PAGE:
Each day that I guide I am attempting to place people into safe locations where they have the maximum opportunity to catch fish! This is done in respect of weather, tidal conditions, equipment and experience. In other words I don’t simply bring people fishing every day, I hope to guide them into situations where they can learn and achieve something from their angling experiences in Wexford – i.e. They successfully catch and return a number of bass! I can’t make them catch the fish but I can assist and demonstrate and facilitate but ultimately it’s down to the angler to take full advantage of the situation.

If as an angler you are continuously adding more variables into the equation that only serve to restrict your fishing and fishing times rather than enhancing them then you are learning nothing. There is one only one-way to boost your chances and that’s to do it and learn the craft for yourself. Bass fishing is not about an ever-increasing number of exacting situations that prevent you from going fishing. It’s not about counting fish; it’s not about catching the biggest fish, and I hope it never becomes competitively fished for in this country. Yes there are many, many factors involved that influence the fish but on any given day, on any twenty different locations, during a spring tide in summer with reasonable conditions you can expect to catch bass!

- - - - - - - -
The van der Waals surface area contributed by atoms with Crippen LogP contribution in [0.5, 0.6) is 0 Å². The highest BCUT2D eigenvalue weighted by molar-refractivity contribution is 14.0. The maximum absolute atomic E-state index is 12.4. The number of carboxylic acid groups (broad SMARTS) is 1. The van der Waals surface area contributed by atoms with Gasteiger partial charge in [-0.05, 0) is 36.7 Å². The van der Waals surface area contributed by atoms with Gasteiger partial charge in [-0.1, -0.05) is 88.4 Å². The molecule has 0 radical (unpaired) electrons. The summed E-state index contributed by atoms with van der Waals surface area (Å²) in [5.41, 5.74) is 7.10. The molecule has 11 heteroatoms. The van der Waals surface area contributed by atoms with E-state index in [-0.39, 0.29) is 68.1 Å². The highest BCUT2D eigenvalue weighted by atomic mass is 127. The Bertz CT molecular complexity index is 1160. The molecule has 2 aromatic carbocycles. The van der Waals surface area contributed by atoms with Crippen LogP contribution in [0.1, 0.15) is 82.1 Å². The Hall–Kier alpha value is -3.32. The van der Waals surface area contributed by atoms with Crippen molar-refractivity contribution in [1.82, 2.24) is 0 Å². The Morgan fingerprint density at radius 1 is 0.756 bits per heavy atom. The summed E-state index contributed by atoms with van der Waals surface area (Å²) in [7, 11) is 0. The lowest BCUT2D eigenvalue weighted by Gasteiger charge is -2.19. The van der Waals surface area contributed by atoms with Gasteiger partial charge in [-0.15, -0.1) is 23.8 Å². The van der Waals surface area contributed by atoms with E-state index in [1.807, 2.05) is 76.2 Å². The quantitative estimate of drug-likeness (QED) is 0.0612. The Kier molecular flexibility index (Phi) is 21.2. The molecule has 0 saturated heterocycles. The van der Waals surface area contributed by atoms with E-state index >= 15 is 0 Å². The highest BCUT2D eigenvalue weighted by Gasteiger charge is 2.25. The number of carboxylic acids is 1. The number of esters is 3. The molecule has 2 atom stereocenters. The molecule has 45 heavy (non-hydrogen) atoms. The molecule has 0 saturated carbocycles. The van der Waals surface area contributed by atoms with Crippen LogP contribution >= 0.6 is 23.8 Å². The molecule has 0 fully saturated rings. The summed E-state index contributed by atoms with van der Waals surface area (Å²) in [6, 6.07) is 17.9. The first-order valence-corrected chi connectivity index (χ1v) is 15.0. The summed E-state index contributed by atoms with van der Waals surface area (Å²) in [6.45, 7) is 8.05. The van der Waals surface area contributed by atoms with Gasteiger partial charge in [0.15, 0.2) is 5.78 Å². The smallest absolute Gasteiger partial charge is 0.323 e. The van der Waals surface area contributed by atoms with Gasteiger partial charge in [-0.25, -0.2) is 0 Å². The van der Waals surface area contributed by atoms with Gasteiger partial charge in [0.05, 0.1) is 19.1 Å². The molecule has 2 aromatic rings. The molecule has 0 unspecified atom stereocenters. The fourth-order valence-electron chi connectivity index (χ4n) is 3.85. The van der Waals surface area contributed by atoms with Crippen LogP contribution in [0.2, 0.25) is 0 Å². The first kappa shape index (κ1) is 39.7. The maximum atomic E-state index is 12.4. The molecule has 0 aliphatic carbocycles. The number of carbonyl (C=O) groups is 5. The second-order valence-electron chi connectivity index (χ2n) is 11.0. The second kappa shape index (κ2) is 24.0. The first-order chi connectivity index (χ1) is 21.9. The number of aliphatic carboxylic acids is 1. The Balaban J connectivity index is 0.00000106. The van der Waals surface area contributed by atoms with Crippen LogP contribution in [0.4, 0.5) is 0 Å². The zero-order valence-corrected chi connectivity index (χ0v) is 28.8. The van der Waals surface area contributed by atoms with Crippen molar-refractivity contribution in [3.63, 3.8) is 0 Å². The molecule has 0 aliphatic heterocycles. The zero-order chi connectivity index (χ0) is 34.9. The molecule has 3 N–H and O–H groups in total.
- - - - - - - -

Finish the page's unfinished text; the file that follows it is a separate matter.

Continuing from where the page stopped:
Wednesday 21 January 2009

Saltwater Lure Fishing - P9 of 21 - Surface lure fishing IV

What time are the fish?

In the diagram to the right the anglers cast is made perpendicular to the beach. There is a current flowing from right to left and in the next three diagrams lets assume the current flow and speed remains constant. The anglers lure is represented by the small black oblong shape and the path of the lure is indicated by the large blue arrow. This is the path the lure will take with a constant normal retrieve. The important thing to remember in this situation is the diection and motion the head of the lure is taking - take a look at the red arrow. This is CAST A.

In the next Diagram or CAST C all things remain the same
except the speed of retrieve the angler imparts on his lure. In this instance the speed of retrieve is slowed down and the path that the lure takes is much wider. Take a look at the red arrow in this instance and the difference is clear. The head of the lure is travelling in a different and wider presentation. This is CAST C.